Tuesday, 6 October 2020

The Draconid Meteors.

The Draconids are one of the most notable annual meteor showers, in some years producing several thousand meteors per hour (like most meteor showers the number of Draconids varies from year to year). The shower is visible between 6 and 10 October each year, and is expected to peak on Thursday 8 October 2020, with best viewing in the evening (this will be the same wherever you are on Earth), though visibility may be somewhat hampered this year, as the meteor shower peaks a week after the Full Moon on Thursday 1 October, so that the meteors may be obscured by the brightness of the Moon. The Draconids take their name from the constellation of Draconis, with the meteors appearing to radiate from the mouth of the Dragon, between the stars Eltanin and Rastaban. Since this constellation is very high in the northern sky, the Draconids are an almost exclusively Northern Hemisphere phenomenon, which sightings from south of the equator being quite rare.

The radiant point (point from which the meteors appear to radiate) of the Draconid Meteor Shower. PA.

Meteor showers are thought to be largely composed of material from the tails of comets. Comets are composed largely of ice (mostly water and carbon dioxide), and when they fall into the inner Solar System the outer layers of this boil away, forming a visible tail (which always points away from the Sun, not in the direction the comet is coming from, as our Earth-bound experience would lead us to expect). Particles of rock and dust from within the comet are freed by this melting (strictly sublimation, transforming directly from a solid to a gas due to the low pressure on it's surface) of the comet into the tail and continue to orbit in the same path as the comet, falling behind over time.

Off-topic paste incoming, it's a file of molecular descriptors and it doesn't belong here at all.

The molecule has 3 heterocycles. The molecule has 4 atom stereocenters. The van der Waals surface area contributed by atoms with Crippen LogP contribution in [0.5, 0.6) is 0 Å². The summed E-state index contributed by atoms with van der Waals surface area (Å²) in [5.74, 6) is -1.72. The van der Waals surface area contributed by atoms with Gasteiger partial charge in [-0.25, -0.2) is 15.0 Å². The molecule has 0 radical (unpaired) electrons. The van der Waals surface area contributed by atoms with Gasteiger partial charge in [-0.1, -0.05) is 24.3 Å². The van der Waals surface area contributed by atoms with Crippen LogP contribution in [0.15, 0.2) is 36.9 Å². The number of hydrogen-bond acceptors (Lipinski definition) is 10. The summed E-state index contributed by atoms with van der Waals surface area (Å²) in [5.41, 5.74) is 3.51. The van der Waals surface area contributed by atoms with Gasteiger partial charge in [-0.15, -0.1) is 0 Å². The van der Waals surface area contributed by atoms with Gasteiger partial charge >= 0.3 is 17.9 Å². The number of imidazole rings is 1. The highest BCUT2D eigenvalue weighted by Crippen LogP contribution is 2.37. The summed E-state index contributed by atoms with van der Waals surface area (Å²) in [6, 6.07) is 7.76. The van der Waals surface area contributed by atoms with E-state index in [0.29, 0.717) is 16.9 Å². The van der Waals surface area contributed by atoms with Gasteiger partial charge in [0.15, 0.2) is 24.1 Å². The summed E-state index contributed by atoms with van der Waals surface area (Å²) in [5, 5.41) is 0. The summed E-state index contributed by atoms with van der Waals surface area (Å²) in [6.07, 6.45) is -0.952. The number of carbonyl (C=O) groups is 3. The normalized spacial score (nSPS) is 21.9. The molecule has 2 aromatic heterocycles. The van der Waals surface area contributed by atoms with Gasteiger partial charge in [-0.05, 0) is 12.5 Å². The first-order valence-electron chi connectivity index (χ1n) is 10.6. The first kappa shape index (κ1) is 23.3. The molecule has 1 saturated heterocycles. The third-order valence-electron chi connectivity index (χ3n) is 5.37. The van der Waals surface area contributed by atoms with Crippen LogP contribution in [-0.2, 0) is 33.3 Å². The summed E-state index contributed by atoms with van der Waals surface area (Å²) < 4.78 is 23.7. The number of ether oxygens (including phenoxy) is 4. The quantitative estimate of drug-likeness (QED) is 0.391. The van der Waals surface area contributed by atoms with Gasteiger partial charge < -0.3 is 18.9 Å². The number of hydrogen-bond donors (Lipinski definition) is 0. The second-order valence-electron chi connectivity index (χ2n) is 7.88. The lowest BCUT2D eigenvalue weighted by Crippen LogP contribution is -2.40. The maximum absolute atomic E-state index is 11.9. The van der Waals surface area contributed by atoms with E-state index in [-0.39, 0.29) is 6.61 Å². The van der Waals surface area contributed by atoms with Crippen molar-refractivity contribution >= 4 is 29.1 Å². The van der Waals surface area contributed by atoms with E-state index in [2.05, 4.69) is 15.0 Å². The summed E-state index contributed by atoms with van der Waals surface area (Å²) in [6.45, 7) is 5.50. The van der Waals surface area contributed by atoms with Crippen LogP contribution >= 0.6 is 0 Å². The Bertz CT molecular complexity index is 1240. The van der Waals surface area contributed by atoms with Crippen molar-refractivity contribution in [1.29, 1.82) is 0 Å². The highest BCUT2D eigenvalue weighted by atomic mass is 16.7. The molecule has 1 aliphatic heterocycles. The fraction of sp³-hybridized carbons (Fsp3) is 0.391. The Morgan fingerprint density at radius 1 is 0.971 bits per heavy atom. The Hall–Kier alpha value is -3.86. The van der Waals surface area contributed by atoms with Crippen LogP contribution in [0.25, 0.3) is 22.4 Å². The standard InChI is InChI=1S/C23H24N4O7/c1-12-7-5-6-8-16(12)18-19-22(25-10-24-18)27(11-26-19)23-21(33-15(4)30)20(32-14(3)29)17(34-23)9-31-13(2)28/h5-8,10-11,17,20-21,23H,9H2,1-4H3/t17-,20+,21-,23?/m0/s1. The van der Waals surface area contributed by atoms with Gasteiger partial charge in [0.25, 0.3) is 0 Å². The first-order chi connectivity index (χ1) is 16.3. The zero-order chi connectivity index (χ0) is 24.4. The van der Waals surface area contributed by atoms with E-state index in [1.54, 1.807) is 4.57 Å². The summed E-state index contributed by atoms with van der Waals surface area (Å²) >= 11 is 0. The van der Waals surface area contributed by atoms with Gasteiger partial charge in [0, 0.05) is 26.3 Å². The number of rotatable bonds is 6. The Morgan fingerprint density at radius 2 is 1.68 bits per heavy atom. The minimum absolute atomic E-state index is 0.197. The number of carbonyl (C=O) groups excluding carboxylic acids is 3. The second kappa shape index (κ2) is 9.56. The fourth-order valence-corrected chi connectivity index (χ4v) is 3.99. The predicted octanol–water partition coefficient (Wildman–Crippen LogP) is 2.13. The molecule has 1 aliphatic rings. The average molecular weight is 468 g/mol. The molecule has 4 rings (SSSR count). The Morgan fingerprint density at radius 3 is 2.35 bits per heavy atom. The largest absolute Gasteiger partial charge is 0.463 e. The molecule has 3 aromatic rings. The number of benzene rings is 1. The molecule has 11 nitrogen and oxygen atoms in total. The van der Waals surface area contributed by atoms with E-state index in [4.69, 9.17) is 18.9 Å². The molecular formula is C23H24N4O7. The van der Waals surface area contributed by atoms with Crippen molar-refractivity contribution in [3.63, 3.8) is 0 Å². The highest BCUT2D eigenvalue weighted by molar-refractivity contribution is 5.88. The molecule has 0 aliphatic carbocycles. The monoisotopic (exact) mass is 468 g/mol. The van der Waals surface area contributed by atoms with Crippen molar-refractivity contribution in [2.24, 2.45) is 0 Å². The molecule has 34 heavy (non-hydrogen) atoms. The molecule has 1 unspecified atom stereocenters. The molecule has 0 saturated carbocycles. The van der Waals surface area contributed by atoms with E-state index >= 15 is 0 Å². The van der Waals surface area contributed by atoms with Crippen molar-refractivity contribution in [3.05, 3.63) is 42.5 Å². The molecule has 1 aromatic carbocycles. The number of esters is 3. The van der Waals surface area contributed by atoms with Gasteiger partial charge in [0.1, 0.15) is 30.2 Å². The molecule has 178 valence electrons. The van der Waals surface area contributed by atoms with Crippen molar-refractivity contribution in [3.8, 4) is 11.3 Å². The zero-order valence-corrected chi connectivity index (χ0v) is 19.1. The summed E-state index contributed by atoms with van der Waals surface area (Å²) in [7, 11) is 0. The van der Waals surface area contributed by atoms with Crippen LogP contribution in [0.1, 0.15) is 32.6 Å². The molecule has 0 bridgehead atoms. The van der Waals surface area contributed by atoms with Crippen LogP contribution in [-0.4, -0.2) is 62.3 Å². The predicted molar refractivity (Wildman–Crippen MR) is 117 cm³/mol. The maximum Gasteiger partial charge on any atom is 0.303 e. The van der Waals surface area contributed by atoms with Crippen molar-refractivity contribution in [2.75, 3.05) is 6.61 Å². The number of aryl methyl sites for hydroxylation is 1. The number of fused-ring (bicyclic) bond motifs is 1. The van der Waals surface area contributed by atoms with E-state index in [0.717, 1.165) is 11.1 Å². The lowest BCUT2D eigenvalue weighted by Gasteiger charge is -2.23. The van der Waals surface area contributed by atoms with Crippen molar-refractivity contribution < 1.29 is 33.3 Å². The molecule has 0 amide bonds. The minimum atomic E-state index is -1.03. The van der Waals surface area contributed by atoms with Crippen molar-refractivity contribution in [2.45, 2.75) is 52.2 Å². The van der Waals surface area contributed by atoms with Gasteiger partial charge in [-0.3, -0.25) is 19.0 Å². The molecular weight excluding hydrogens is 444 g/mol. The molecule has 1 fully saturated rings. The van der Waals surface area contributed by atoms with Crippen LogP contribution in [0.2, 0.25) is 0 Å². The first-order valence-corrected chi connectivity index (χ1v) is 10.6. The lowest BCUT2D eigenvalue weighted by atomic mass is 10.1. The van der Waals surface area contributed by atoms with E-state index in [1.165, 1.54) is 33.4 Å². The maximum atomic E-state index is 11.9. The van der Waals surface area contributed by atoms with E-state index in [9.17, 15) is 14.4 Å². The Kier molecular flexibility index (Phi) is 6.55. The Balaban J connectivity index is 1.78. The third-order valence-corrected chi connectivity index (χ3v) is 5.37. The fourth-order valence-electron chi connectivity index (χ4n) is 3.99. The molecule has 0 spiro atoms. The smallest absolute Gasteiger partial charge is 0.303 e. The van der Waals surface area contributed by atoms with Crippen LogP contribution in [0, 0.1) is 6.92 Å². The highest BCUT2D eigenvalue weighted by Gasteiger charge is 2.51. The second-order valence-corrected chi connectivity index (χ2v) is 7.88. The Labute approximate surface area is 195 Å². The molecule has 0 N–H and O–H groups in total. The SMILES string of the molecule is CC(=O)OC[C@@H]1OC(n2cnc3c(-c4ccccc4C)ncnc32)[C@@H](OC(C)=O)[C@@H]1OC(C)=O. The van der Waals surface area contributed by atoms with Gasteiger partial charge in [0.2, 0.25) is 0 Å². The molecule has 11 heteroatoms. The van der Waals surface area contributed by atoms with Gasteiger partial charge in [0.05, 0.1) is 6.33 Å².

The Earth passing through a stream of comet dust, resulting in a meteor shower. Not to scale. Astro Bob.

The Draconid Meteor Shower is caused by the Earth passing through the trail of the Comet 21P/Giacobini-Zinner, and encountering dust from the tail of this comet (for this reason the shower is sometimes known as the 'Giacobinid Meteors'). The dust particles strike the atmosphere at speeds of over 200 000 km per hour, burning up in the upper atmosphere and producing a light show in the process. The name 21P/Giacobini-Zinner implies that the comet was the 21st Periodic Comet discovered (a Periodic Comet has an orbital period of less than 200 years) and that it was discovered by Michel Giacobini, who first observed the comet from the Nice Observatory in France in 1900, and Ernst Zinner who observed the comet from the Remeis Observatory in Bamberg, Germany, in 1913.

Image of 21P/Giacobini-Zinner captured by the Kitt Peak 0.9-m telescope on 31 October 1998. North is up with east to the left. NA Sharp/NASA/NOAO/AURA/NSF.

The Earth does not need to pass close to  21P/Giacobini-Zinner for the meteor shower to occur, it simply passes through a trail of dust from the comet's tail that is following the same orbital path. Comet  21P/Giacobini-Zinner itself visits the Inner Solar System once every 6.6 years, last doing so in 2018, when it reached about 58 434 00 km (0.39 AU) from Earth on 11 September. The comet has an eccentric orbit tilted at 31.9° to the plane of the Solar System, that takes it from 1.03 AU from the Sun (103% of the average distance at which the Earth orbits the Sun) to 6.00 AU from the Sun (6 times as far from the Sun as the Earth,slightly outside the orbit of Jupiter). 
The calculated orbit and position on 6 October 2020 of Comet 21P/Giacobini-Zinner.  JPL Small Body Database.
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